Seventh playoff bowl to accommodate Big East, others to be worth $20 million
Commissioners considering adding an extra bowl for non-AQ conferences
If finalized, a seventh playoff bowl worth approximately one-quarter that of the Rose Bowl will be added in 2014.
Industry sources told CBSSports.com that the as-yet unsold, unnamed bowl would be worth approximately $20 million in the TV market, $60 million less than the top tier Rose and (pending deal with the) Champions bowl. But the money is less of a factor than the new bowl's creation itself, which will give access to the five current non-BCS conferences, including the Big East, beginning with the first playoff year in 2014.
BCS commissioners said last week they would consider adding a seventh bowl to the current six-bowl rotation.
It hasn't been determined how the $20 million would be split between the highest-ranked non-BCS school and a supposed runner-up from a major conference. What the commissioners are considering is essentially legitimizing the reconfigured Big East going forward with a bowl that sources say will be part of the national semifinal rotation as well.
On the one hand, the deal especially benefits the Big East because three times in the last six years Big East teams who would be in the league for 2014 would have played in that seventh bowl (Louisville, Cincinnati, Boise State). The last time a team from one of the current non-AQ conferences would have been in the game is Hawaii in 2007.
Now there will be at least one such team each year from a group of conferences that includes Conference USA, MAC, Sun Belt, Big East and Mountain West, going forward beginning in 2014.
On the other hand, the Big East had already lost its automatic spot in the BCS worth $17 million per year when the five other BCS leagues contracted with existing bowls in the playoff. Instead, the Big East will be competing with four other non-AQ conferences for that automatic spot going forward, for less money.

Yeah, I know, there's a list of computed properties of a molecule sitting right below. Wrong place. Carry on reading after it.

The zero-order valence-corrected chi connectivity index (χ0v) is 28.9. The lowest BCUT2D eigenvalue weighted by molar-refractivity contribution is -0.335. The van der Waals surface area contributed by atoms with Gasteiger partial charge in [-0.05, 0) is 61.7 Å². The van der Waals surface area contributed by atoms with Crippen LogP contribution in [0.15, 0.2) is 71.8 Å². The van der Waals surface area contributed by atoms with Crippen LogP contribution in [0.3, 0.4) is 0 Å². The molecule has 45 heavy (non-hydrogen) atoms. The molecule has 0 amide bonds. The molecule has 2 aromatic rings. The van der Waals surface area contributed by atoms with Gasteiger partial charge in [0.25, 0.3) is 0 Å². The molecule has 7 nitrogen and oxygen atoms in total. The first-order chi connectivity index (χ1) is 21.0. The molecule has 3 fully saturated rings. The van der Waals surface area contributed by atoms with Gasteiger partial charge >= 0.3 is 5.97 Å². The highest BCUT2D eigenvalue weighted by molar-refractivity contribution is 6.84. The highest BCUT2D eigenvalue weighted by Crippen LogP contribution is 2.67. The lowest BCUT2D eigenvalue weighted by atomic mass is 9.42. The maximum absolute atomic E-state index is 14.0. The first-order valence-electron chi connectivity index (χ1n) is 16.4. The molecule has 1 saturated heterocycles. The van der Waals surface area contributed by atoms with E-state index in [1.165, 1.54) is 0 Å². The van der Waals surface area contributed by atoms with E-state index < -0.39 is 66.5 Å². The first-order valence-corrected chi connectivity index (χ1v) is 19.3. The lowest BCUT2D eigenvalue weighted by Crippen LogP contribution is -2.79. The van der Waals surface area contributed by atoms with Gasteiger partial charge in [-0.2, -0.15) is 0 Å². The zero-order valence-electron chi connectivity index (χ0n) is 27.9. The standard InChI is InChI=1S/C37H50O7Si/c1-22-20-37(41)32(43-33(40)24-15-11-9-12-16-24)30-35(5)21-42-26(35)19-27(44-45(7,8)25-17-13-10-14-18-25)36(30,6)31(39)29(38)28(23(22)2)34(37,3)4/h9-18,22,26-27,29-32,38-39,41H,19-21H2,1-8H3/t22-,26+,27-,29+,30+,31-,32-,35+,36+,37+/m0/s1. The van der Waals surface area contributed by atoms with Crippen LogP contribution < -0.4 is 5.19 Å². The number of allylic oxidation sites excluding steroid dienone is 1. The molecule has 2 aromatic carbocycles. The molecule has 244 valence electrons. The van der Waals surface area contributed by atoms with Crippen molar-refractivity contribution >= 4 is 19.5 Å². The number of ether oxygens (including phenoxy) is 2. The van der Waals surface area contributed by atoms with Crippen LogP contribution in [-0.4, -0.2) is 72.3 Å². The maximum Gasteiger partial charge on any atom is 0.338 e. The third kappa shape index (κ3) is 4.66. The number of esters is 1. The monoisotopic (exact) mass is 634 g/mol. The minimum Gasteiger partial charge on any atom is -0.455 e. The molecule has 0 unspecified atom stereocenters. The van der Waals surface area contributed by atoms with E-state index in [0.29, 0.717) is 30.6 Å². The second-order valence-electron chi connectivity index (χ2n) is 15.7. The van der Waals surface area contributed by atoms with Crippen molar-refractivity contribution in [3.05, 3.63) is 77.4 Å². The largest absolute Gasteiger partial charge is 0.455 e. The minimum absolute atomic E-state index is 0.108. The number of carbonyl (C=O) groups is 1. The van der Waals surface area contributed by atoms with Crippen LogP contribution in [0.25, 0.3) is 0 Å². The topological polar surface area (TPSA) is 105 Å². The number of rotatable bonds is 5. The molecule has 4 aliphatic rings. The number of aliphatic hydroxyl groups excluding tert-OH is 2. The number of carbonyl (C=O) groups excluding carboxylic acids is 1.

All five power conferences would theoretically be interested in placing a team in the bowl. Rankings for the playoff bowls will be determined by an as-yet undetermined selection committee.
For the first time since the BCS drew an artificial line between college football’s haves and have nots 14 years ago, the sport’s second-class citizens would be guaranteed a spot in a major bowl. In the current BCS, non-AQ schools have to meet a standard -- top 12 or top 16 if ranked higher than a BCS league champion. When the playoff arrives, the highest ranked team from that so-called Group of Five (MAC, Conference USA, Mountain West, Sun Belt, Big East) will be guaranteed a spot.
For example, if Marshall is highest ranked at No. 37, it will be in a playoff bowl. If a team from the Group of Five in the top four, it will play in a national semifinal.
One source said the idea is to structure the seventh bowl along the lines of the Orange Bowl with an anchor conference -- in this case conferences -- and a set of possible opponents on the other side.
It became evident those schools from the Group of Five deserved a guaranteed spot after access was all but limited to those five power conferences. Those conferences (Big Ten, Pac-12, SEC, Big 12, ACC) changed the postseason structure when they contracting with bowls, essentially owning the games themselves. In a six-bowl rotation, 10 of the 12 spots could have been spoken for in certain years.
“I’ve been concerned about access all along,” said Big 12 commissioner Bob Bowlsby. “When the other side of the Orange Bowl got tied up, I think people thought that was going to be filled by the pool [from major conferences]. When that got filled I think it diminished the opportunities.”
A power conference school is still expected to play the Group of Five “champion” in the seventh bowl thereby adding even more to the big boys' take. The other side of the bowl could be populated by third- and fourth-place teams from the power conferences.
“I’d be willing to listen,” Bowlsby said of the Big 12.
The addition of a seventh bowl establishes a clear pecking order among the contract bowls going into the playoff in 2014. The Rose Bowl changed the landscape when it signed an unprecedented deal worth $80 million in each of the next 12 years with ESPN. The pending Champions Bowl deal (SEC-Big 12) is expected to be for the same amount. The Orange Bowl (ACC champ vs. Notre Dame/SEC/Big Ten) will be worth somewhere between $20 million-$60 million.
Still to be determined are the site of three other "access" -- or open -- bowls not contracted to particular conferences. The Fiesta Bowl is expected to be one of those. For example, in years when the Rose Bowl is a national semifinal, the Fiesta would like to be considered as a likely landing spot for the Pac-12 and Big Ten champions, if available outside of the four-team playoff.
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